new geoglyphs
© Yamagata University
About 50 of the large-scale drawings are of human-like figures
Scientists have discovered 168 new geoglyphs in the soil of Peru's desert — almost doubling the known instances of ancient Nazca Lines in the area.

Peruvian and Japanese researchers from Yamagata University spent two years scanning the UNESCO World Heritage site on Peru's southern Pacific coast using aerial photos, drones and field surveys.

The drawings portray humans, camelids, birds, killer whales, felines, snakes and more. About 50 of the large-scale drawings are of human-like figures — with one even resembling Homer Simpson.

While it's hard to know exactly when the geoglyphs were made, clay pots found near the lines point to a time between 100 B.C. and 300 A.D. — between 2,100 and 1,700 years ago.

Most of the Nazca Lines can only be seen from the air, and have mystified scientists for years. But the recently discovered figures are smaller, averaging between 6 feet and 19 feet in length, and can be seen from the ground, Masato Sakai, a professor from Yamagata University who led the study, told Reuters.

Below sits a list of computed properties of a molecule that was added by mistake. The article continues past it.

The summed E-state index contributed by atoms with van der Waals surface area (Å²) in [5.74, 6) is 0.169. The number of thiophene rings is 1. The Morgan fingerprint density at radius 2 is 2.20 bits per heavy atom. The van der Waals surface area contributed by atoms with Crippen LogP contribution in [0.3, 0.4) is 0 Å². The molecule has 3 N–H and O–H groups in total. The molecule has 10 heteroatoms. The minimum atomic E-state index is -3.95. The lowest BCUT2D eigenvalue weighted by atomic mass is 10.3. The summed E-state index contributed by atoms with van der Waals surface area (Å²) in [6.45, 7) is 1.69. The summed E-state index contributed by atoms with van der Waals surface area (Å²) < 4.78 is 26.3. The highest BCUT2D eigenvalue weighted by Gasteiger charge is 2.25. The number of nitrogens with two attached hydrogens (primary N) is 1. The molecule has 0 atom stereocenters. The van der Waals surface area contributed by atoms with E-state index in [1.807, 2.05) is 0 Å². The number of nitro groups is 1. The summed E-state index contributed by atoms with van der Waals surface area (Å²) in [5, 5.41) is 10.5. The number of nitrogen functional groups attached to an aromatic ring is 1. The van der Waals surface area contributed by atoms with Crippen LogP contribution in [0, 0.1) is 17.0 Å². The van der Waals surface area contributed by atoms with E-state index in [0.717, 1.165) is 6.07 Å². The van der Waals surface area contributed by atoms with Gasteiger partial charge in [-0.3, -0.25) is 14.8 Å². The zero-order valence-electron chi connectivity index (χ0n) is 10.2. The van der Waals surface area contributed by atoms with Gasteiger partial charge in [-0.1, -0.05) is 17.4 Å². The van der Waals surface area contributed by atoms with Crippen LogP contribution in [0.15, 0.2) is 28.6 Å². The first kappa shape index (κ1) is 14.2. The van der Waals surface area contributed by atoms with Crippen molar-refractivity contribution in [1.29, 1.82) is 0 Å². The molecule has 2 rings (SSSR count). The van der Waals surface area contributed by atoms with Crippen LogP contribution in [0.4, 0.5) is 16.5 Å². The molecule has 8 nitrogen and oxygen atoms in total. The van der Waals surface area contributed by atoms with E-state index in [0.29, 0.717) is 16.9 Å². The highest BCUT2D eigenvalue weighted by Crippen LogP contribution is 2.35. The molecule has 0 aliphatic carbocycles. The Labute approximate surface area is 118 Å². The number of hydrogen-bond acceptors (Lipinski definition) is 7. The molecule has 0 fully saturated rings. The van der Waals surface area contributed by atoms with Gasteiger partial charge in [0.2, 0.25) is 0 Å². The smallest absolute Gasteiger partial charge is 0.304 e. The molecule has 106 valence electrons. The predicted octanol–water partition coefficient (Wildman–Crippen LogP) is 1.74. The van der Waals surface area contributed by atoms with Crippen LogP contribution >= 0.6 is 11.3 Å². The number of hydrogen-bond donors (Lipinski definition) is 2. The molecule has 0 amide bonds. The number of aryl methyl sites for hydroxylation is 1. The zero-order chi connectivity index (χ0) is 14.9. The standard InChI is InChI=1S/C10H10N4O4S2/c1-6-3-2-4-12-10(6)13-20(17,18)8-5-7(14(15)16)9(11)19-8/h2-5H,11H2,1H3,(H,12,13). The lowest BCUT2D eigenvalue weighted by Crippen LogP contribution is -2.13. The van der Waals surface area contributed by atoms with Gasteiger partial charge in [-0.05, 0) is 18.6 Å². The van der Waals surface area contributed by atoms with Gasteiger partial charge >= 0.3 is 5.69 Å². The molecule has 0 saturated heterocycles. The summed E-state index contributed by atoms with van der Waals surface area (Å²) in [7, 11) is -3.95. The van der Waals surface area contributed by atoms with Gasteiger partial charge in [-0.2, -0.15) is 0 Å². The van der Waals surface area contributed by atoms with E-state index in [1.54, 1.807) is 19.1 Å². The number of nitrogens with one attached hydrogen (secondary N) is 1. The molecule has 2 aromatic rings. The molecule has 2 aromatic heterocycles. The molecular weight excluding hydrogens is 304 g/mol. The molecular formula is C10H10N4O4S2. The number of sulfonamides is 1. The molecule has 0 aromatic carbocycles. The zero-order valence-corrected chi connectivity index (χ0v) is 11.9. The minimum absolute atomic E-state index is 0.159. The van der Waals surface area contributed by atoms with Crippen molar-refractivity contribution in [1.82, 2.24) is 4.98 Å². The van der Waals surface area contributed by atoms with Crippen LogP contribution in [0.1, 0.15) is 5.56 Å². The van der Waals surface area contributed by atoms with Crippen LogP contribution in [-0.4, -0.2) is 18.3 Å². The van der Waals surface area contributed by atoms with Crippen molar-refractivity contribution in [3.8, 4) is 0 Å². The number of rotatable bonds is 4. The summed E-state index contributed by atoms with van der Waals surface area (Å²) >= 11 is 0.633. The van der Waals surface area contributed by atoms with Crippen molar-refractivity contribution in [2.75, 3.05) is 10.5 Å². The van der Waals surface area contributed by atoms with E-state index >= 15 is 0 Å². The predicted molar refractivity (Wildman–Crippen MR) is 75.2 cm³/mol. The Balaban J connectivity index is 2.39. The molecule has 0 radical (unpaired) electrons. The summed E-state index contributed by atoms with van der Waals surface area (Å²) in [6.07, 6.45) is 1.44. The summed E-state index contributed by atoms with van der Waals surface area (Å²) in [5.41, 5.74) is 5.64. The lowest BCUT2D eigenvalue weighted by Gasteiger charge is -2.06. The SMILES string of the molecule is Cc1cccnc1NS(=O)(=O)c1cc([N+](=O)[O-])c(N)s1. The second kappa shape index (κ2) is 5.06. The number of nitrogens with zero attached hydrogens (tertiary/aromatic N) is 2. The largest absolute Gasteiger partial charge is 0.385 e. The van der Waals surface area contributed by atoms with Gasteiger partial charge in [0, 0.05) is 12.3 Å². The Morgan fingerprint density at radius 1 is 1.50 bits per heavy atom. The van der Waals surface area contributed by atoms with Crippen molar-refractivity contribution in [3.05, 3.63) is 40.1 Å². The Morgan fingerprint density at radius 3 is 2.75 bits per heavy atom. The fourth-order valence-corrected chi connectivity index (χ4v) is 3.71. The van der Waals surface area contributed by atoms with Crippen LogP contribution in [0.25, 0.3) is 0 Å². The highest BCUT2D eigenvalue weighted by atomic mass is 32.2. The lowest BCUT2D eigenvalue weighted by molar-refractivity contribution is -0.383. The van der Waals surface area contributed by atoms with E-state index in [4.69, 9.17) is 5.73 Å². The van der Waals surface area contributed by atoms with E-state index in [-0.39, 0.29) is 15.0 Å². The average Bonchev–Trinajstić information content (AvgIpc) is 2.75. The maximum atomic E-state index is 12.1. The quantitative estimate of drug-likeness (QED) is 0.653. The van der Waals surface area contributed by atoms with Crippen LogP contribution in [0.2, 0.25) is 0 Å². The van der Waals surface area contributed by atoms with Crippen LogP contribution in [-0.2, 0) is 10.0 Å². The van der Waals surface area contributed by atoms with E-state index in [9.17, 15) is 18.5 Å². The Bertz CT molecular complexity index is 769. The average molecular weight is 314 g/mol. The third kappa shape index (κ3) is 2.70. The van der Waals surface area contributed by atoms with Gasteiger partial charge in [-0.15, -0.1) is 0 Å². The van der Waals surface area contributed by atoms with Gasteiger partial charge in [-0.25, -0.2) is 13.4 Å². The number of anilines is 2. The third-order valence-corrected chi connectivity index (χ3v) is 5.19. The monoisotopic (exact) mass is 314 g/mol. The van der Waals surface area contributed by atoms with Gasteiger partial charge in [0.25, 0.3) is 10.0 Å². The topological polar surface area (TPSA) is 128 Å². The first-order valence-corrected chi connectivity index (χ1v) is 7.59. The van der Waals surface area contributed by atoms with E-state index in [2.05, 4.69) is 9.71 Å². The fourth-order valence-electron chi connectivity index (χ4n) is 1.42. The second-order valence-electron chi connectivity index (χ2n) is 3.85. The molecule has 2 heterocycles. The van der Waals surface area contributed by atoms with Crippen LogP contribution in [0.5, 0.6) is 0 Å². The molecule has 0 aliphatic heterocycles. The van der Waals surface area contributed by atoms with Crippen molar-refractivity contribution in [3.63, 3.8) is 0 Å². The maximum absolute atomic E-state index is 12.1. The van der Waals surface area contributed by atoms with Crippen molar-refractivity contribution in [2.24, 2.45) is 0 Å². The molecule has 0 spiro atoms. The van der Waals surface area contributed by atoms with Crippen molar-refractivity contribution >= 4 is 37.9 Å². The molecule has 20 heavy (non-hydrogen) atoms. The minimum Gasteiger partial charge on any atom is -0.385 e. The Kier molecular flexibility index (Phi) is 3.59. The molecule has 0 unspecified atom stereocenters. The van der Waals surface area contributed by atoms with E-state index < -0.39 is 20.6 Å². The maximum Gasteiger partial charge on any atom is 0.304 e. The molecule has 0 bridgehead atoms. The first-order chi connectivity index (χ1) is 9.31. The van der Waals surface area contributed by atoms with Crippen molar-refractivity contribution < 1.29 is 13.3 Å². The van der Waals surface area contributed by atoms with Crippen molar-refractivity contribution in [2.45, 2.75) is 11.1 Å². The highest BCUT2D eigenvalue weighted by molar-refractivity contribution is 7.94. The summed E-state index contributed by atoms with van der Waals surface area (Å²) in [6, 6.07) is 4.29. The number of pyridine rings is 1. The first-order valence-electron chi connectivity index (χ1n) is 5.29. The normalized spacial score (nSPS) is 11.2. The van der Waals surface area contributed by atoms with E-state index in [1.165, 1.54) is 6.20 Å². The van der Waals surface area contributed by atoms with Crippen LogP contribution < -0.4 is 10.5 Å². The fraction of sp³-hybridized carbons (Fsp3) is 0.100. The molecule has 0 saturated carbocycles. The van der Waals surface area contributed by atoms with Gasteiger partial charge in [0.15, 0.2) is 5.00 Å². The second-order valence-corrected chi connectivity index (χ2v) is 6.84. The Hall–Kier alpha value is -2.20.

"These geoglyphs were created by removing black stones from the surface of the earth to expose a white sandy surface below," a statement from Yamagata University said.

Some information currently being gathered by the researchers will be analyzed by artificial intelligence programs, which will be able to depict patterns more quickly and effectively than the human eye and inform the lines' preservation.

By 2019, archaeologists had discovered a total of nearly 200 geoglyphs in the area. These new drawings bring the official number of known Nazca Lines to 358.

An archaeologist previously told the Guardian that he believed scientists had only found 5% of all the Nazca Lines out there.

The scientists at Yamagata had been granted permission from Peru's Ministry of Culture to tally as many of the geoglyphs as possible, planning to map out the entire length and width of the desert canvas.

An archeological park to protect the geoglyphs was established in the Aja area near the downtown of Nasca City in 2017.

"As many as 36 of these geoglyphs were discovered in the Aja area, near the city of Nasca. The discovery of 41 geoglyphs in this area was previously announced by Yamagata University in 2014 and 2015, which led to the creation of an archaeological park in 2017 in collaboration with the Peruvian Ministry of Culture to protect them. With this discovery, a total of 77 geoglyphs are now known to be concentrated in this archaeological park," the statement from Yamagata University said.

The purpose of the Nazca Lines still remains unknown, according to Nazca Lines research program's head archaeologist, Jorge Olano. Despite being mysterious, they have been interpreted in many ways, including that they're meant for gods in the sky or that they're supposed to reflect the stars for astronomical purposes.